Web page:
Rogie Vachon. Bob Janecyk. Yutaka Fukufuji. Mathieu Garon. Stephane Fiset.
Asked whether he recognized those names, Jonathan Quick replied to each with a laconic "Yup."
As a student of Kings history, Quick also must know of Dan Cloutier, Jean-Sebastien Aubin, Barry Brust, Pauli Jaks, Sean Burke, Jamie Storr, Felix Potvin and Robb Stauber.
And who could forget -- though we'd like to -- Roman Cechmanek?
All of them guarded the Kings' net at one time with wildly varying degrees of success.
Some arrived with fanfare, like Fiset, who was 26 and had played for a Stanley Cup champion in Colorado. Others were stopgap moves, like Fukufuji, who was gone after four games.
And if all the franchise-record seven goalies who appeared in at least one game last season had stood side by side in the crease, the team still might not have won.
From the aforementioned list only Vachon, in the early 1970s, provided top-notch goaltending for more than a few seasons. The Kings' inability to find and develop elite goalies transcends generations and general managers and generally defies common sense.
That's why it's tempting to get excited about Quick, who has two shutouts in his first four starts this season and will start for the fifth consecutive time when the Kings play the Columbus Blue Jackets tonight at Staples Center.
He stays square to the shooters. He doesn't get rattled. He's competitive and he's a quick learner -- after being banished to the ECHL last season because he showed up late to a couple of practices, he now takes practice as seriously as games.
"To his credit, he actually handled it pretty well," General Manager Dean Lombardi said.
Son of a father who's a route salesman for Entenmann's bakery and does construction work on the side, the 22-year-old native of Milford, Conn., knows the value of hard work.
Could he lead the Kings to the goaltending promised land? Or will he prolong a long and lamentable net-minding saga?
Quick, chosen in the third round and 72nd overall in the 2005 entry draft out of the University of Massachusetts Amherst, is aware of all those who have failed before him.
"They've had some great goalies here in the past. I can't let any factors that I can't control affect me," he said Sunday, his close-cropped brown hair still sweaty after a brisk practice at El Segundo.
"I'm just trying to do what I can and help the team win some games."
Quick made his NHL debut last season, compiling a 1-2-0 record with an unremarkable 3.83 goals-against average and .855 save percentage. He had a strong training camp before this season, but Jason LaBarbera was handed the No. 1 job and Erik Ersberg, older and more experienced, edged Quick for the backup spot.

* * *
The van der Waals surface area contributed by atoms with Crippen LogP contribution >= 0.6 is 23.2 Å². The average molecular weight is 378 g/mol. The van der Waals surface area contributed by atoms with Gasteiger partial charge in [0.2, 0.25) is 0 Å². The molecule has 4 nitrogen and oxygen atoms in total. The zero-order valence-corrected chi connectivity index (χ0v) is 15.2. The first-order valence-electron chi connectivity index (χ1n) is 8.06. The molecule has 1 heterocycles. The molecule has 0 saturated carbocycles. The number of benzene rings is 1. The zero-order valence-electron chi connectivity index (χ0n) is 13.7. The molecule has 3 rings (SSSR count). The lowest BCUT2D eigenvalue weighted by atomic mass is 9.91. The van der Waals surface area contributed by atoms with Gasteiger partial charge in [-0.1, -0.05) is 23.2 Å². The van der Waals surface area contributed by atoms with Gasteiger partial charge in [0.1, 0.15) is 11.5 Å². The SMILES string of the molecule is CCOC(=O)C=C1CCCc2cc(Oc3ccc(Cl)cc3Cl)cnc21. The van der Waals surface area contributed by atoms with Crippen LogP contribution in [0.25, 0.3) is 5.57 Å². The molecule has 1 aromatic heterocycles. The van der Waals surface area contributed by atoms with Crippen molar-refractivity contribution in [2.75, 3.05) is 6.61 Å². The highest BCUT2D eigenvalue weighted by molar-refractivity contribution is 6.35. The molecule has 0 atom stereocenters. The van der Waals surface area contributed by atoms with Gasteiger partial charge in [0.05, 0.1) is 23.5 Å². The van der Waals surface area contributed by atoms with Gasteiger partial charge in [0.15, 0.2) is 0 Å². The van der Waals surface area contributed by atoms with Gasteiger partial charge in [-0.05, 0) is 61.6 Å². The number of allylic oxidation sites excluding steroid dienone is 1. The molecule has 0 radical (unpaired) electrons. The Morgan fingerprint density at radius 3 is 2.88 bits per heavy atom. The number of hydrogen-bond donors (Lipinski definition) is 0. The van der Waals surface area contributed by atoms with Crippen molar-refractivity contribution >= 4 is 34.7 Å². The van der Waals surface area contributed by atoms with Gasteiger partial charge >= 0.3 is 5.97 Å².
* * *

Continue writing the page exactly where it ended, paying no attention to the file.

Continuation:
When Ersberg pulled a groin muscle two weeks ago, Quick earned the emergency summons from Manchester of the American Hockey League over Jonathan Bernier, long touted as a future franchise goalie. Their numbers were similar but Quick had a crucial advantage.
"He paid his dues," Lombardi said.
Ersberg is nearly ready to return, and all the Kings need do is file paperwork to change Quick's recall from emergency to standard. They will then have to make a roster move, which could be accomplished by putting center Brad Richardson on long-term injured reserve to rest his lacerated foot.
Quick may not be the ultimate answer to the Kings' goaltending woes, but he has given affirmative responses to the challenges he has faced so far. His shutout against Columbus on Tuesday was relatively easy, but he needed every bit of his poise during a penalty-filled third period Saturday in a 26-save shutout of Phoenix. He also was solid in a 2-1 loss to Phoenix on Friday at home.
"You've got to appreciate what you're given," he said. "I'm in a situation that not a lot of people get to enjoy. So I've got to enjoy every day and take advantage of it."
That included his detour to Reading of the ECHL.
"I learned a lot. I played a lot of games down there and saw a lot of pucks and kind of got an understanding for the professional level," said Quick, who was 23-11-3 in 38 games, with a 2.79 goals-against average and .905 save percentage for Reading. With Manchester he was 11-8-0 in 19 games with a 2.32 goals-against average and .922 save percentage.
"Maybe I wasn't too happy to go down at first," he added, "but looking back at it I learned a lot down there and it helped my game."
Some pointed comments from Ron Hextall, a former standout goalie who's the Kings' assistant general manager and Manchester's GM, helped correct his practice habits.
"That's something that the organization instills in L.A., Manchester and Ontario," Quick said, referring to the Kings' new ECHL affiliate.
"You've got to give them what they're asking for. It's not too much, what they're asking for."
All that Kings fans want is better goaltending than most of his predecessors provided. That can't be too much to ask, can it?